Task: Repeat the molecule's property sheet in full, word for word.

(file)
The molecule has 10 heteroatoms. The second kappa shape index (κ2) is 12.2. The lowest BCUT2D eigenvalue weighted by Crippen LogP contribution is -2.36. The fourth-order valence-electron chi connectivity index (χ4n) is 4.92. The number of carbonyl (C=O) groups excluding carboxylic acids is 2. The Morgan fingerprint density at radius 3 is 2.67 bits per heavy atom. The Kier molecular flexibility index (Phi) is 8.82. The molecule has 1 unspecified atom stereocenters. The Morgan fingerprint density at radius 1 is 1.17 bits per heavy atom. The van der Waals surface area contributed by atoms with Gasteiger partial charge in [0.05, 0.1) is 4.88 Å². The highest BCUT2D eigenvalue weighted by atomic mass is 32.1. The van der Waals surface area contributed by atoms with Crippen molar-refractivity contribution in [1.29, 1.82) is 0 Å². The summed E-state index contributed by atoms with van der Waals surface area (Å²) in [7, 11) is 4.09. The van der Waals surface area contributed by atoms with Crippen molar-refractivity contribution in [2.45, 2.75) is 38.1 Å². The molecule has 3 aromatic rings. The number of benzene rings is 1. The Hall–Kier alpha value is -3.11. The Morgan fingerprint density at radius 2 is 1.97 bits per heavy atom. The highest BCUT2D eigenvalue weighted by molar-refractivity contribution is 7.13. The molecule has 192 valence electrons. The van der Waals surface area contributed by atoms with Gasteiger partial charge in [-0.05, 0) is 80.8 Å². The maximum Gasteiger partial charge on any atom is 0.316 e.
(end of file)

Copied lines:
The molecule has 10 heteroatoms. The second kappa shape index (κ2) is 12.2. The lowest BCUT2D eigenvalue weighted by Crippen LogP contribution is -2.36. The fourth-order valence-electron chi connectivity index (χ4n) is 4.92. The number of carbonyl (C=O) groups excluding carboxylic acids is 2. The Morgan fingerprint density at radius 3 is 2.67 bits per heavy atom. The Kier molecular flexibility index (Phi) is 8.82. The molecule has 1 unspecified atom stereocenters. The Morgan fingerprint density at radius 1 is 1.17 bits per heavy atom. The van der Waals surface area contributed by atoms with Gasteiger partial charge in [0.05, 0.1) is 4.88 Å². The highest BCUT2D eigenvalue weighted by atomic mass is 32.1. The van der Waals surface area contributed by atoms with Crippen molar-refractivity contribution in [1.29, 1.82) is 0 Å². The summed E-state index contributed by atoms with van der Waals surface area (Å²) in [7, 11) is 4.09. The van der Waals surface area contributed by atoms with Crippen molar-refractivity contribution in [2.45, 2.75) is 38.1 Å². The molecule has 3 aromatic rings. The number of benzene rings is 1. The Hall–Kier alpha value is -3.11. The Morgan fingerprint density at radius 2 is 1.97 bits per heavy atom. The highest BCUT2D eigenvalue weighted by molar-refractivity contribution is 7.13. The molecule has 192 valence electrons. The van der Waals surface area contributed by atoms with Gasteiger partial charge in [-0.05, 0) is 80.8 Å². The maximum Gasteiger partial charge on any atom is 0.316 e.